The major hurdle I had in trying to understand the merge vs rebase argument was that it is not immediately apparent that the git pull command is actually a shorthand for two separate commands, ‘git fetch’ and ‘git merge’.
git pull origin production
Does two things. It fetches the HEAD of the production branch and brings it down into your local repository. At this point it has not altered your local branch in anyway. Secondly it performs a merge which will replay any changes to the remote (which may be several commits ahead) over your local branch. The crucial point to understand here is that these changes will replayed over your local branch at it’s current state.
git pull --rebase origin production
Is equivalent to ‘git fetch && git rebase origin production’. Using pull in this way will conversely to the above, take the most recent common ancestor between your local branch and the remote, fast forward your local branch to the remote HEAD and then replay your commits over the top.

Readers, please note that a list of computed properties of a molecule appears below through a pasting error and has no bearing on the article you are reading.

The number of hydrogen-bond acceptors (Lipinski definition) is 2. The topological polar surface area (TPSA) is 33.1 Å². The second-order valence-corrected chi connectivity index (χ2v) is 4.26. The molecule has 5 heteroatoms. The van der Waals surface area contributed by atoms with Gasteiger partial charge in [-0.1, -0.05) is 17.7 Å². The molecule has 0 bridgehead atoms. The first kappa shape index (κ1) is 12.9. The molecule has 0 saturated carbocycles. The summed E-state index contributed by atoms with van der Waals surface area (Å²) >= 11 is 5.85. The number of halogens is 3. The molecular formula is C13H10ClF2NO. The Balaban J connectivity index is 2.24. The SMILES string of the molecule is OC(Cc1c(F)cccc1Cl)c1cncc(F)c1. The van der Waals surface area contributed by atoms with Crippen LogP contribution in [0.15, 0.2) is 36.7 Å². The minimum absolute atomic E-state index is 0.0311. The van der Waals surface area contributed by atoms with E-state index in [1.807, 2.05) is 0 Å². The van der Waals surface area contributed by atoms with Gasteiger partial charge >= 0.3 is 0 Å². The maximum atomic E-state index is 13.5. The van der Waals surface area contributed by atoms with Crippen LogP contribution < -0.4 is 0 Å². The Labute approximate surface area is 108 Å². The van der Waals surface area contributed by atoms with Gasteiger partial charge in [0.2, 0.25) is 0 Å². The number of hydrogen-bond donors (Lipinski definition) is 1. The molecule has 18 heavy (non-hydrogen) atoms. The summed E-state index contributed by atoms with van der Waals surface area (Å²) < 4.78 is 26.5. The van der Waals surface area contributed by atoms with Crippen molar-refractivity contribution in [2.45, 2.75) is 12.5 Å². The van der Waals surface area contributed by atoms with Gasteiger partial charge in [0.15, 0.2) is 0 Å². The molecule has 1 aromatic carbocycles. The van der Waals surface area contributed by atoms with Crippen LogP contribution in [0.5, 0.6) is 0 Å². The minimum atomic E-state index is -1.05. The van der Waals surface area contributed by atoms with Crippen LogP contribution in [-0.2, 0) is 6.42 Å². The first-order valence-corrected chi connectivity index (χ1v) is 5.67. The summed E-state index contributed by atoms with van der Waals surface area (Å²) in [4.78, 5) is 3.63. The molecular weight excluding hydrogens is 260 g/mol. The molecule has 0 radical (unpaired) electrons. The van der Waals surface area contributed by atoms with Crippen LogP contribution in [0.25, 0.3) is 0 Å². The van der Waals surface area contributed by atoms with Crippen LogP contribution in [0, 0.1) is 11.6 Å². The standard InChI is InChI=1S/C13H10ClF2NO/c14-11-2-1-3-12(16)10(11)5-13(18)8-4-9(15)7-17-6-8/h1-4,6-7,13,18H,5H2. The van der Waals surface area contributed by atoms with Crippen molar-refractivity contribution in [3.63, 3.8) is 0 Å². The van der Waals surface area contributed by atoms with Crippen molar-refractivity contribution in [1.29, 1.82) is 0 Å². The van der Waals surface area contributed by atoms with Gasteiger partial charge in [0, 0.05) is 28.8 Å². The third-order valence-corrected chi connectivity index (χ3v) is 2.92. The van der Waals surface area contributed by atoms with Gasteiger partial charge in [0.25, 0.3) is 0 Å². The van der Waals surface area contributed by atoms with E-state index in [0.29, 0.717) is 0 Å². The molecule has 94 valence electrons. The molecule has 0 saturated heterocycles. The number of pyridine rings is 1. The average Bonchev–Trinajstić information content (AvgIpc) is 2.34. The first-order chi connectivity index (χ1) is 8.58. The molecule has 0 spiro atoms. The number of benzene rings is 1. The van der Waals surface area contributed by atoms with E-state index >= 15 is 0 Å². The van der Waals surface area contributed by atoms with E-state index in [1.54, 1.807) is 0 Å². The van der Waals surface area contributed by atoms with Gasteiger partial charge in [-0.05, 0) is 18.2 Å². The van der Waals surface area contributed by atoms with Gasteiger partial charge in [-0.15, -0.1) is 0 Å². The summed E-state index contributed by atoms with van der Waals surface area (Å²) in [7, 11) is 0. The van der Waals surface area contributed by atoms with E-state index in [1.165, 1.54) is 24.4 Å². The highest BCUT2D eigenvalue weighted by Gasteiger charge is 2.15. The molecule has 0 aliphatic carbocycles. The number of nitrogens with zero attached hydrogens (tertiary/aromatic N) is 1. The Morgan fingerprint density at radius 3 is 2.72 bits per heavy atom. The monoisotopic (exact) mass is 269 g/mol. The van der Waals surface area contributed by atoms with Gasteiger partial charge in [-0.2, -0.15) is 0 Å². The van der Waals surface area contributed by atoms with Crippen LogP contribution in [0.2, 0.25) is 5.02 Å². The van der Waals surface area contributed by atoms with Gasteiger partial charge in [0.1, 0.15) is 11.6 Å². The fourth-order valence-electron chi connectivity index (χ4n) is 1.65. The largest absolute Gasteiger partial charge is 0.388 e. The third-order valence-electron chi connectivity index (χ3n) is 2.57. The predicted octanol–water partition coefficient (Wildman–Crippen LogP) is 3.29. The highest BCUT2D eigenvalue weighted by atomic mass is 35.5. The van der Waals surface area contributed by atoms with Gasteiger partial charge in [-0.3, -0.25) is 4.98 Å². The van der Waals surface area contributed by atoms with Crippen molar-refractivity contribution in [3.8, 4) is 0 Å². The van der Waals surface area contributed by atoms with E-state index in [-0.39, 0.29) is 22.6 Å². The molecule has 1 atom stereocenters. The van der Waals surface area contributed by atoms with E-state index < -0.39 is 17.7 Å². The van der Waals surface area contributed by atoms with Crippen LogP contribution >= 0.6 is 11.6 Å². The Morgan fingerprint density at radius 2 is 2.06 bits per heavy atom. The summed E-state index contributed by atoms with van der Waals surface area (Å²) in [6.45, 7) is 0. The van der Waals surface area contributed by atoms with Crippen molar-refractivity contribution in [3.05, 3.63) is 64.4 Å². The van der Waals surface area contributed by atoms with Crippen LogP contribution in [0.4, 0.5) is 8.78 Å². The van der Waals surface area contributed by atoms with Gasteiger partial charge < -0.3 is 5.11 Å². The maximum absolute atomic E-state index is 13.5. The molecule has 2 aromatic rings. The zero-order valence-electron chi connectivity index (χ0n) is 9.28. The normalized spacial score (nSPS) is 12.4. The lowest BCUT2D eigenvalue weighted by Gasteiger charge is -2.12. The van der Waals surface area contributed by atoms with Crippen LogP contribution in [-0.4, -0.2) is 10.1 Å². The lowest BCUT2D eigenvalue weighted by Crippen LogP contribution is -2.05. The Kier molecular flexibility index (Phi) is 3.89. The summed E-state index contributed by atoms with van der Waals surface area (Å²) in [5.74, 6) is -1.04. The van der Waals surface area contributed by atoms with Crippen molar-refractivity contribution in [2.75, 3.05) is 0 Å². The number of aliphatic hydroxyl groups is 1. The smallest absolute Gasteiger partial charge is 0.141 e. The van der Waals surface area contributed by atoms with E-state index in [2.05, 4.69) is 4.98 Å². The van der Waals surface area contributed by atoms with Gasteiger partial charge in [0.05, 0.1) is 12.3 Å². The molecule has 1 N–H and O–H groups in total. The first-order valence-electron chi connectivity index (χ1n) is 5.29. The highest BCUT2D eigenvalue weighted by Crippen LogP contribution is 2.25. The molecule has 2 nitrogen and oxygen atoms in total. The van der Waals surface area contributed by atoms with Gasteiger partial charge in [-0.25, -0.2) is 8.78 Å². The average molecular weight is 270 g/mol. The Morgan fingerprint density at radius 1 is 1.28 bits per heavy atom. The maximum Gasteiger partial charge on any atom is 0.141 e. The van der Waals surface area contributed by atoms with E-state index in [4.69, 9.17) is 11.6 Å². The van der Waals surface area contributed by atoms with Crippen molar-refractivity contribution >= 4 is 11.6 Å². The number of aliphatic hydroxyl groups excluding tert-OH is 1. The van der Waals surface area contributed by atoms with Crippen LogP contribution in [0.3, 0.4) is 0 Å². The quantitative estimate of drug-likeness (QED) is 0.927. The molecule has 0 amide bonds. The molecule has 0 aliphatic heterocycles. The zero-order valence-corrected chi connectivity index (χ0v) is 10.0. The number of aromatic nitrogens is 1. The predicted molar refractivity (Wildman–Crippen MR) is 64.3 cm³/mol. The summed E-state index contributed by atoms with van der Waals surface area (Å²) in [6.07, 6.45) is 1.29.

In either case the resulting code should be identical and you will still need to push your changes back to the main trunk. The main difference is in the way your repositories history will look. Using the rebase method, it is arguably easier to see journey your repository makes, with each sequential story having a dedicated commit message containing the entire history of the branch.